The trouble with the current themes is that the card advantage generated by their hard engines is just too easy. For No-Hand Water, the advantage comes in generating chakra while dumping the player's hand away - a task easily accomplished by a number of cards (the largest offender being the incredibly overpowered Suigetsu's Joy). And once the No-Hand Water player dumps his or her hand (again, not very hard of a task at all), he or she gains access to any number of mega-powerful effects at little to no cost. For example, take Tayuya - if another ninja had the exact same effect but without the hand requirement, what would the turn cost be? Judging by the existence of Cautiousness Yamato, it'd have to be a turn 5+ with a hand cost at least. Yet Water gets access to Tayuya on turn 2 (with ambush!). It's the same with Karin - what would the cost be of a ninja that both instantly draws you a card, but also lets you draw a card whenever you play a card? I'm thinking at least 7 would be the turn cost, as it's definitely a game-ending effect. Yet Water gets access to this effect on turn 1 - for simply turning on its card advantage engine!
For BR Earth, the advantage comes in simply allowing the opponent to attack. Each BR taken back (again, an incredibly easy task due to the opponent being forced to attack to win, as well as the cards provided by Bandai) is not only card draw, but also life gain (rendering the resources spent by the opponent in achieving those BRs useless). Thus, the theory behind the deck Thomas and I played at GenCon (when the very similar Dreams deck ruled the format) - there is no reason whatsoever to allow Dreams to get its massive card advantage off taking back BRs. So how do we win without taking BRs? Don't attack at all until the game is locked up with Chidori Stream (and the opponent on turn 0)! Not attacking until after an inordinate amount of turns - does that even sound like a healthy metagame? While BR Earth is not quite as powerful as Dreams, it too has the same degenerate effect upon the metagame. And it has the same reason for being overpowered: card advantage comes too easy, in a form available only to that particular archetype.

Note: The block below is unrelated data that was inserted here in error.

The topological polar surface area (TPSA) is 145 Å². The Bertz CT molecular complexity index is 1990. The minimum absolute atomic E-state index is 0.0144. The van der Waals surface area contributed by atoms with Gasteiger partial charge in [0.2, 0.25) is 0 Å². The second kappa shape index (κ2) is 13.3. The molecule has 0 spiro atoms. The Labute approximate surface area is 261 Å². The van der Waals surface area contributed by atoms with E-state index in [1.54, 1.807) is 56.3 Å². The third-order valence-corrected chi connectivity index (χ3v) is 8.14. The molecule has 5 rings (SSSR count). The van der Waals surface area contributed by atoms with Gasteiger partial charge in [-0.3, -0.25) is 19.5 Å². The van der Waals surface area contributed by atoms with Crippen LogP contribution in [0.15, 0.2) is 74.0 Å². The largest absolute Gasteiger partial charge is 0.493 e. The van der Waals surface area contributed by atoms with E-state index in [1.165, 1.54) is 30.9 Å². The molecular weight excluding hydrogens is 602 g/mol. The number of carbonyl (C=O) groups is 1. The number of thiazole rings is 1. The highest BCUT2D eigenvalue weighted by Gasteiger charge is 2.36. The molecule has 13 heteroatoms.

And finally, for True Allies, the advantage comes in simply drawing or tutoring for a Sakura [True Allies]. Once you get that first piece, the rest of them come - and then it's endless card advantage for as long as you can keep the True Allies alive. True Allies is the closest thing to a soft engine amongst the top three decks, as you can fit many different types of decks into a True Allies shell. In fact, without No-Hand Water or BR Earth, we could be seeing a metagame entirely based off of True Allies variants (sort of like the Destiny Hero days of Yu-Gi-Oh). While that may be relatively preferable compared to the current metagame, it's still unwise to have a subset of cards creating a soft engine powerful enough to force inclusion in virtually every deck.
It's alright to design themes - in fact, Bandai has been doing them correctly in the past. Decks like Animals, Puppets, Taijutsu - these were all decks with their own hard engines that have historically done well, but not been overpowered whatsoever. But right now, with the system of design being one person responsible for an element... it's only natural to attempt to create an overarching theme within that element. However, as we are seeing at the moment, this is not necessarily a good thing. Sure, the element may have a cleaner, more linear feel overall... but at what cost? With an entire element positioned around mostly one theme, there becomes no reason to play anything but that theme - after all, that's how the game is designed. Deck design becomes less of searching for various puzzle pieces strewn throughout various sets, and more of taking the latest Bandai-designed deck out of the box and playing with it.
You know, I wish I could say something positive - like I've found the soft engine answer to a broken format (sort of like NVS in the 9K metagame and Chidori Stream in the Dreams metagame)... but I just don't see it happening. There needs to be a whole slew of cards put on the rogue list, as well as wholesale changes in the mindset of Bandai's designers, before the spoonfed theme decks stop dominating the metagame.